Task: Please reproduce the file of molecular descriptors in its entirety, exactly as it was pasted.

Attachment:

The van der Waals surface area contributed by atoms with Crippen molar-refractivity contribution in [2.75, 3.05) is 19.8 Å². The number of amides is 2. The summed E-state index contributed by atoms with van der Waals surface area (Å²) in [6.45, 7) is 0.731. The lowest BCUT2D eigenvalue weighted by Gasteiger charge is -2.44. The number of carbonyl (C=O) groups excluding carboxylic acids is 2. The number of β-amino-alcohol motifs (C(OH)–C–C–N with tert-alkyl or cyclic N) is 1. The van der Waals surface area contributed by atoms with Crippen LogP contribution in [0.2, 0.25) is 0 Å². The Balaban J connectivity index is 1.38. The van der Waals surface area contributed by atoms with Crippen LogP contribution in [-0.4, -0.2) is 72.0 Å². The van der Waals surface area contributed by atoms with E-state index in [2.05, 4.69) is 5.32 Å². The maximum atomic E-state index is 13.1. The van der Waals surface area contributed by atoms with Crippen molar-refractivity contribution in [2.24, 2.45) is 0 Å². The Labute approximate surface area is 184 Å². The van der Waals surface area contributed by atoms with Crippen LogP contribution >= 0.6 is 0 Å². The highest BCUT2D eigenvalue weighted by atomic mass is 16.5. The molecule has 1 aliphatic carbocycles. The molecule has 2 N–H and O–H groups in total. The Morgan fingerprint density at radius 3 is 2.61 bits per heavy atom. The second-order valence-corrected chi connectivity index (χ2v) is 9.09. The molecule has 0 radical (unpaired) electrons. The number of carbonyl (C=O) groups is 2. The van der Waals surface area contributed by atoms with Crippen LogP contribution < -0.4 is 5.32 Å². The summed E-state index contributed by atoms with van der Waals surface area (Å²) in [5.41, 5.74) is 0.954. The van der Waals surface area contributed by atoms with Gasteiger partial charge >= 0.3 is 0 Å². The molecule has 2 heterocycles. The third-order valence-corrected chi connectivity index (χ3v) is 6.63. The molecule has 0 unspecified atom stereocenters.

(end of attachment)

The van der Waals surface area contributed by atoms with Crippen molar-refractivity contribution in [2.75, 3.05) is 19.8 Å². The number of amides is 2. The summed E-state index contributed by atoms with van der Waals surface area (Å²) in [6.45, 7) is 0.731. The lowest BCUT2D eigenvalue weighted by Gasteiger charge is -2.44. The number of carbonyl (C=O) groups excluding carboxylic acids is 2. The number of β-amino-alcohol motifs (C(OH)–C–C–N with tert-alkyl or cyclic N) is 1. The van der Waals surface area contributed by atoms with Crippen LogP contribution in [0.2, 0.25) is 0 Å². The Balaban J connectivity index is 1.38. The van der Waals surface area contributed by atoms with Crippen LogP contribution in [-0.4, -0.2) is 72.0 Å². The van der Waals surface area contributed by atoms with E-state index in [2.05, 4.69) is 5.32 Å². The maximum atomic E-state index is 13.1. The van der Waals surface area contributed by atoms with Crippen molar-refractivity contribution in [2.24, 2.45) is 0 Å². The Labute approximate surface area is 184 Å². The van der Waals surface area contributed by atoms with Crippen LogP contribution >= 0.6 is 0 Å². The highest BCUT2D eigenvalue weighted by atomic mass is 16.5. The molecule has 1 aliphatic carbocycles. The molecule has 2 N–H and O–H groups in total. The Morgan fingerprint density at radius 3 is 2.61 bits per heavy atom. The second-order valence-corrected chi connectivity index (χ2v) is 9.09. The molecule has 0 radical (unpaired) electrons. The number of carbonyl (C=O) groups is 2. The van der Waals surface area contributed by atoms with Crippen LogP contribution < -0.4 is 5.32 Å². The summed E-state index contributed by atoms with van der Waals surface area (Å²) in [5.41, 5.74) is 0.954. The van der Waals surface area contributed by atoms with Gasteiger partial charge >= 0.3 is 0 Å². The molecule has 2 heterocycles. The third-order valence-corrected chi connectivity index (χ3v) is 6.63. The molecule has 0 unspecified atom stereocenters.